This Chaxi was one of the highlights of my summer vacation on Taiwan's Pacific coast. I brewed a high oxidized Oolong, the type of tea I typically choose for the morning. For this trip, I had my 2013 summer Oriental Beauty.
Since it's not possible to bring all my teas along, I usually restrict myself to 4 or 5: a high mountain Oolong or 2, a Hung Shui Oolong, a raw puerh and a high/full oxidized tea. As for the setup, I have downsized it to a gaiwan, 3 dragon cups, a mini display plate, a Chabu and 3 Chatuo (made of fabric). (A gas heater and stainless kettle are always in the trunk of my car). The lack of Jianshui (waste water bowl) is remedied by emptying the water on the ground directly (when outdoors).
The Chaxi seems even simpler than usual. It's a nice contrast with the lush surroundings. There's the Pacific Ocean on my left:
And mountains in front of me and on my right. The surroundings are one of the main source of change for the vacation Chaxi. That's why it's not a big problem if the setup itself doesn't change much.
Brewing the same Oriental Beauty every morning (during the vacation) may seem repetitive, but it's possible to vary the way you brew it. I usually brew few leaves with long steeps, but I also experienced using more leaves and shorter brews on this trip.
In the morning, outdoors, more leaves allow for stronger brews that can rival in strength with the power of the light, color, scents of this amazing location. The other advantage is that you make plenty of tea to drink at a moment when you are thirsty after a night's sleep.
A high leaf to water ratio requires faster action to empty the gaiwan. It's still a skill to do this without splashing much liquid on the Chabu!
If you have time for slow tea, fewer leaves are probably preferable because this way you can afford better ones! However, during this vacation, I have experienced a time when lots of leaves and a short brewing time is an excellent thing: in a restaurant that doesn't provide big teapots. When all you have is boiling water 15 meters away from your table (near the buffet area) then it's ideal. Within seconds your tea is ready to be poured! When food is the main focus, the tea should be as simple and fast as possible.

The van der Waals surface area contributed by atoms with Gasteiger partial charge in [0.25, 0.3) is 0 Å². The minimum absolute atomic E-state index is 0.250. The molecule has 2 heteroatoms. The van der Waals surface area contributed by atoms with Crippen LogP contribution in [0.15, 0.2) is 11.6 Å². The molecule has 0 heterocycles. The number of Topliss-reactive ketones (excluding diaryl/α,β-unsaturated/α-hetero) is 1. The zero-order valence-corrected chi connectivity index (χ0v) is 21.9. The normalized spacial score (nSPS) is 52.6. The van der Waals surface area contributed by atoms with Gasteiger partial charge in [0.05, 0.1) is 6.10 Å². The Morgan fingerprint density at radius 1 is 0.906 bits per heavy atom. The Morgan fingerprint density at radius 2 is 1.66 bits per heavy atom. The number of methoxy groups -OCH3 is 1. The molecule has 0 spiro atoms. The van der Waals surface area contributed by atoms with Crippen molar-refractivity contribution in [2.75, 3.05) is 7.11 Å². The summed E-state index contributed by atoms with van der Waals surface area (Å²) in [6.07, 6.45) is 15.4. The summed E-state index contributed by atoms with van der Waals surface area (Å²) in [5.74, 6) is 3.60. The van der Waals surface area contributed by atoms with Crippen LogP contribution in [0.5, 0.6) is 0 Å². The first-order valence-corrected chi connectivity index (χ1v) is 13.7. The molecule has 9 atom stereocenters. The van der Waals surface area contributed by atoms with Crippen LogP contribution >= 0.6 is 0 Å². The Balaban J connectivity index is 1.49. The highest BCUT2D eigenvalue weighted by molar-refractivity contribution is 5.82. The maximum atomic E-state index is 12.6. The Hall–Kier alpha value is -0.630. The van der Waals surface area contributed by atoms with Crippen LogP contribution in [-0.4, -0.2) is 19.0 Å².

High quality teas have a greater tolerance for brewing variations. They'll taste good light or strong. The right degree of concentration will vary from person to person, the time of day, the season... This is what you need concentration for when brewing tea: finding when the tea is ready for your taste.
This traditional 2013 Oriental Beauty from Hsin Chu is not as tippy and lightly fragrant as competition grade OBs. Its scents are deeper, ripe fruity and perfume like, but not overwhelming. What I really like about it is its clean, sweet and rich mouthfeel. It even has some refreshing aftertaste when done right!
In the morning, it's powerful, warm and soft on the stomach. It warms me up with its golden brew!
I live in Taiwan since 1996 and have been studying tea with Teaparker. He's a worldwide tea expert and author of over 30 tea books. The study of tea isn't just theoretical, but it's also rooted in daily practice. It's a path of continuous improvement. As my brewing technique improves I get access to better teas and better accessories. These things go hand in hand. My blog documents my learning since 2004. And I have set up an online tea boutique with my selection of top quality teas, accessories and tea culture.